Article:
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 The Business Realist

   A dose of reality for a saner workplace


Many initiatives suffer from common problems. A reality check can make sure your project doesn't fall victim to common pitfalls and can also help you achieve same benefits for lower costs.

What are Reality Checks?

Posted  on 7/23/09

See no evil, hear no evil, say no evil Large initiatives often go awry due to problems that have little to do with the content of the issues being addressed.

I've spent over two decades involved with large-scale change initiatives, from major cost-reductions to systems implementations, and have noticed some common causes of the problems that occur in these initiatives. Many of these have little to do with type of initiative, whether it be supply chain improvements or getting closer to the customer, but instead are caused by fallacies in the ways people think.

Today's business world is rife with methodologies, certifications, and functional specialties and is prone to unquestioningly trust in models and theories. Just like the belief in the free market to regulate itself brought the world economy to collapse, faith in business methods can be equally dangerous.  I've seen the development and implementation of competitive strategies bring companies to ruin or near-ruin and supply chain optimization efforts only increase costs and worsen service. This is why businesses sorely need reality checks on its initiatives.  Reality checks are looking beyond the dogma and the logical models and focusing on the real-world, i.e., people-based, reactions and consequences of these programs. Businesses are comprised of people, and people rarely act on a purely logical basis. The stock market is evidence of this.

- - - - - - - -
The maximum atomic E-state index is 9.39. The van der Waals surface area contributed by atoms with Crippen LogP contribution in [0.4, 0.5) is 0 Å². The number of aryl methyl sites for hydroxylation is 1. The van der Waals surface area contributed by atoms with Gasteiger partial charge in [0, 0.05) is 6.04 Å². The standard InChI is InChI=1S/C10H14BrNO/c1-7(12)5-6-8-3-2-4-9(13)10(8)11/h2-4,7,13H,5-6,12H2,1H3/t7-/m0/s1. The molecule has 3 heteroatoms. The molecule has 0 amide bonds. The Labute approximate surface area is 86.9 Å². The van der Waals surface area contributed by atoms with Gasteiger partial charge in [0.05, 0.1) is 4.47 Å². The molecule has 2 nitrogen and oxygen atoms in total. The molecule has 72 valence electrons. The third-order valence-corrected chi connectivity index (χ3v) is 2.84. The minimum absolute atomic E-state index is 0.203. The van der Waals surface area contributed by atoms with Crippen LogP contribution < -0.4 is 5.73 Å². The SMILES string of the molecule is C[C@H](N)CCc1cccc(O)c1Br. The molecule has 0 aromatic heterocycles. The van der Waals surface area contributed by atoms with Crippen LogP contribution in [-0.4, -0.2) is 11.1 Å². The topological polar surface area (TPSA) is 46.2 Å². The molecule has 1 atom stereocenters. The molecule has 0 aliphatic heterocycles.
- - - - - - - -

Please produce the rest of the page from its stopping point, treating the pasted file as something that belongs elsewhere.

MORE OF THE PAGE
This section of the website is devoted to the problems I've seen and to easier and/or more effective alternatives to achieving business benefits that are grounded in real-world experiences, not a theoretician's model. My own belief about business today is that much of the stress and effort involved in the workplace is due to actions that add very little value. Businesses insist on these ineffective practices mainly because everyone else is doing it or because consultants and academic literature tell them it is a best practice. In an effort to help companies and their employees live a saner lifestyle, I am sharing my knowledge with you.  Please read about my experiences with improvement programs and learn about the consequences to watch out for in these programs.

I also offer a reality checking service where I will look for a better, cheaper, and easier way for you to obtain the benefits you are looking for. My reality checks are a review of your project's goals and methods where I will look both for potential problems with your initiative and also easier ways of achieving the same goals. For a nominal fee, I can save you a lot of money, time, and effort and more importantly, make life saner for all involved.  Either get me involved to help design your project for the simplest way to meet your goals or have me review your existing project plans. An external perspective is always vital to a project's success.


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Got Ideas?

Pile of light bulbsIf you have some ideas for articles, please drop me a note or leave a comment. If you have an article you'd like to contribute or link to,  I will be happy to publish your link and ensure that you get attributed.

Featured Neologisms

Undue diligence   –
the endless process of collecting more information in order to avoid making a decision
Team vynamics   -
Group behavior wherein individuals at a meeting vie for dominance